A married woman is unhappy about everybody in her life : husband, children, married lover, psychiatrist.



(short story "Leslie's Folly"), (screenplay)


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Credited cast:
Joshua Boyd
Clara Bryant


A married woman is unhappy about everybody in her life : husband, children, married lover, psychiatrist.

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Release Date:

9 October 1994 (USA)  »

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A personal film that will be better for those that can relate to it
10 December 2004 | by (United Kingdom) – See all my reviews

Leslie is 42, mother of three and living in an ongoing suburban world of car pools, white fences and school events. She is unhappy with her husband Ira, is oppressed by the demands of her children and even the relationship with her lover Daniel is really going nowhere. When she gets pregnant she realises that she is losing touch with herself and decides to have an abortion to regain her freedom.

Written by Lynn Mamet and directed by Kathleen Turner, this is an interesting film although probably one that will speak more to women of a certain age than it will to a man in his late twenties (ie me). The script is well written and gives plenty of good dialogue to Leslie and a lot of what she says hits home easily with her situation – I'm not sure how personal the film is to Mamet but she certainly seems to have some insight into the view she is writing about. The film has bits that don't work though, and some of the characters seem unnecessary and overly complicate Leslie without giving us enough to work with to help clarify her in our minds. It is all quite interesting though and it ends with as much hope as it does contradiction, which probably says a lot about life in a way.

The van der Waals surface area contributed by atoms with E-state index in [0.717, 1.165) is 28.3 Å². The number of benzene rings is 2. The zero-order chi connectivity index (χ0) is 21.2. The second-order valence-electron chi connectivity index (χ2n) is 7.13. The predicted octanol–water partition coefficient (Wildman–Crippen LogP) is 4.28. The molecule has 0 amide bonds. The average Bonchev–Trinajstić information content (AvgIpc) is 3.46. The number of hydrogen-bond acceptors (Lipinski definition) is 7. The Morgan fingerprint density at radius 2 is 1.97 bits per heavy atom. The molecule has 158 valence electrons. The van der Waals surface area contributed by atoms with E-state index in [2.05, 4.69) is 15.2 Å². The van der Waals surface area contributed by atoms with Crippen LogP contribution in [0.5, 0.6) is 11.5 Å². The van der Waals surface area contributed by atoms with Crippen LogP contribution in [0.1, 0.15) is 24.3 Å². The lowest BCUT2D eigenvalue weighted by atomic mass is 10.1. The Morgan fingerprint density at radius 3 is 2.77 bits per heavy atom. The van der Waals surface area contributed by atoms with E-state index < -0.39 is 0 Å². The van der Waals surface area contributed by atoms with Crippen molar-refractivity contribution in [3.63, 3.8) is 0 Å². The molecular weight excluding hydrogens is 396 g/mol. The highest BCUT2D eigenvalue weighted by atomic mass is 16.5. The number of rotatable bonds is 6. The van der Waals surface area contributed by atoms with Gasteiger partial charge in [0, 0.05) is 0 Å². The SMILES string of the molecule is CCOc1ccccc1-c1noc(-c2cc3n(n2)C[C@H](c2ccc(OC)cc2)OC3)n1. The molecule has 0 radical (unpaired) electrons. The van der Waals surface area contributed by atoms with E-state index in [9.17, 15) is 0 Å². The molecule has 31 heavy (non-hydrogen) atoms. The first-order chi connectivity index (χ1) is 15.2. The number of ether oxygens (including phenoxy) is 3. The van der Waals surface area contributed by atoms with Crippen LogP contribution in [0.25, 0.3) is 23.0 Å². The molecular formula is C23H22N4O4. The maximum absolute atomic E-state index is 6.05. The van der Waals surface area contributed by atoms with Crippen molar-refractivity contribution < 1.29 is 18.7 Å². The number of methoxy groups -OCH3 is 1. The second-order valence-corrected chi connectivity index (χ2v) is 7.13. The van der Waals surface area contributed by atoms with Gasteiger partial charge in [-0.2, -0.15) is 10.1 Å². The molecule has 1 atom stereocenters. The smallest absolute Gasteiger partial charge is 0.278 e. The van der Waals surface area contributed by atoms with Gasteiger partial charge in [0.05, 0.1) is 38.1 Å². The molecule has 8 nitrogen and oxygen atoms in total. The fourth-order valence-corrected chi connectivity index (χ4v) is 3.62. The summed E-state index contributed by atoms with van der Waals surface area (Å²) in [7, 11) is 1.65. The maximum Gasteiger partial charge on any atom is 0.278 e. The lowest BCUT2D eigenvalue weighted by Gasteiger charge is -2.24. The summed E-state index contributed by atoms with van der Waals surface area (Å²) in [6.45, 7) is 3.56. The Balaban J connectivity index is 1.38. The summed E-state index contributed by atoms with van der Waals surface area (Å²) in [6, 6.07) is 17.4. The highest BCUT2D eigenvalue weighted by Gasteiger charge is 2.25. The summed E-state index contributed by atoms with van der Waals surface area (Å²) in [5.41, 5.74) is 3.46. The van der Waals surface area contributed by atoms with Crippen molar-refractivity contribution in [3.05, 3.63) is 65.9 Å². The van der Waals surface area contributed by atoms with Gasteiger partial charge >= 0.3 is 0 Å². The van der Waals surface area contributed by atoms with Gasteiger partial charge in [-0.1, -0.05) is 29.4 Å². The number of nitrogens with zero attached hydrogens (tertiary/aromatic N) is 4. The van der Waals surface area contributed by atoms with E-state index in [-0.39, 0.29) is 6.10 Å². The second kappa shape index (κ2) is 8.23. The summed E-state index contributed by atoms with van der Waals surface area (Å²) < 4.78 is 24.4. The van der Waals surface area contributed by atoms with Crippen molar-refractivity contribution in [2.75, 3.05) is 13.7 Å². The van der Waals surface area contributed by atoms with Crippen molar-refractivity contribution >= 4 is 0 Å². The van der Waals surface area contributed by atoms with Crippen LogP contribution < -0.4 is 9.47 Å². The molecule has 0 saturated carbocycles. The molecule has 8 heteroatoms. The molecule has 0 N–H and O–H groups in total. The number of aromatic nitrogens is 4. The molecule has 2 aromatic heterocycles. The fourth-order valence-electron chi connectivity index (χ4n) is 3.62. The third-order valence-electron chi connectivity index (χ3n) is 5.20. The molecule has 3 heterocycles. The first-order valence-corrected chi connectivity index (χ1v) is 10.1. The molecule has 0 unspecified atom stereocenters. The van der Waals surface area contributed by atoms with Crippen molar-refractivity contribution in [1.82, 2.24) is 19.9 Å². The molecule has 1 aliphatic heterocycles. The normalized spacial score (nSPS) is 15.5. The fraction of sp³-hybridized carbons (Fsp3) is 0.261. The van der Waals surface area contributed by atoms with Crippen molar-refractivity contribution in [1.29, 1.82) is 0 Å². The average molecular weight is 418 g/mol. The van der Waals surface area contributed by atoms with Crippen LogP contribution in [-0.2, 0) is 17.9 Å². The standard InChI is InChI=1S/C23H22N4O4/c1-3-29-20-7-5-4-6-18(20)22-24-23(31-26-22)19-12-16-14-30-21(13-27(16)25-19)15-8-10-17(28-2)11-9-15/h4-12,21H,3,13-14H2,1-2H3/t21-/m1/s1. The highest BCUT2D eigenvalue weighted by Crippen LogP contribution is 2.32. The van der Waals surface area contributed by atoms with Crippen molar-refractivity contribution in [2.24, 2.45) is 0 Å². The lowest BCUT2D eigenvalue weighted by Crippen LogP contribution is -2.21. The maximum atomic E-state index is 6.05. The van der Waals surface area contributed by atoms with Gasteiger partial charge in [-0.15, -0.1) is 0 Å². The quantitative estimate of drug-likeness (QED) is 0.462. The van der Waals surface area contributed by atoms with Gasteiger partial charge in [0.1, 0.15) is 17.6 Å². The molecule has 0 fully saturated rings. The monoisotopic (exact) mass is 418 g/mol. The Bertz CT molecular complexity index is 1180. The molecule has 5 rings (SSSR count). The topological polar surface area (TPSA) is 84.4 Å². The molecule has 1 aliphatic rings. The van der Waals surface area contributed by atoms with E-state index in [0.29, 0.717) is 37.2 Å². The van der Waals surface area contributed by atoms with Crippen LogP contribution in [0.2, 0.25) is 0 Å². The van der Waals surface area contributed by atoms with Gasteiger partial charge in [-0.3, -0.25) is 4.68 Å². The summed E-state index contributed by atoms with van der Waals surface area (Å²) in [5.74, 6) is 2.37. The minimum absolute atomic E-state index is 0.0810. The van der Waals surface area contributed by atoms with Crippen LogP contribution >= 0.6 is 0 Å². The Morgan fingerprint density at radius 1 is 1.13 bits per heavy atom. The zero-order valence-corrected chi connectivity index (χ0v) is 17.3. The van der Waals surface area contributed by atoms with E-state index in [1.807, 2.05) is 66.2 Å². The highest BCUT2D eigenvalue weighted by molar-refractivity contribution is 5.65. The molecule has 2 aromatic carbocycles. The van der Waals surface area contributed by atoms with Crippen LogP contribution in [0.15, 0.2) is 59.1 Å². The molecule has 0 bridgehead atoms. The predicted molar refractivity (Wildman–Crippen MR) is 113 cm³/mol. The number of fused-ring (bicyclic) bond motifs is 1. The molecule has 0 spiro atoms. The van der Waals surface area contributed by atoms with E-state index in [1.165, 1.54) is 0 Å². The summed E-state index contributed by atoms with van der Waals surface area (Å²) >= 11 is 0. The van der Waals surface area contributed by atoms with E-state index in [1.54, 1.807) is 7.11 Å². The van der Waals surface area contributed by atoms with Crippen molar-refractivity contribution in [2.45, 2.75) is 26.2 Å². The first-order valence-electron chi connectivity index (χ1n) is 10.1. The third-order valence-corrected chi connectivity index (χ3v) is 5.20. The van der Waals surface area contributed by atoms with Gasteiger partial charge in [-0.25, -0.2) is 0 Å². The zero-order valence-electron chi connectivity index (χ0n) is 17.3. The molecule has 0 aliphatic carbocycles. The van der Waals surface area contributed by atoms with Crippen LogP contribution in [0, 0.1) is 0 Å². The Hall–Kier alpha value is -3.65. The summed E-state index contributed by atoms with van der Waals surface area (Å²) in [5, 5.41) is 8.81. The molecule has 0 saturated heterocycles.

Archer takes the role with gusto and is very good and very well cast in the lead. She is convincing with the dialogue and fits the role very well. She does have a good support cast but she makes the film her own and is barely off screen for very long throughout. Place, During, Shea and Turner all have small roles and are all equally good but their time is limited and it is Archer that makes the film work as well as it does. As director, Turner doesn't do anything fancy and is happy to focus on the performances rather than the visual style – a wise decision in my opinion and one that (with Archer) paid off.

Overall an enjoyable but personal film that I found interesting even if it was hard to totally buy into it emotionally because I just don't have the same experiences as Leslie to come from. Maybe women of a certain age or situation will get more from the film because it seems very specific and personal work from both Mamet and Turner, but regardless I still liked it – mainly for Archer's convincing and strong performance in the title role.

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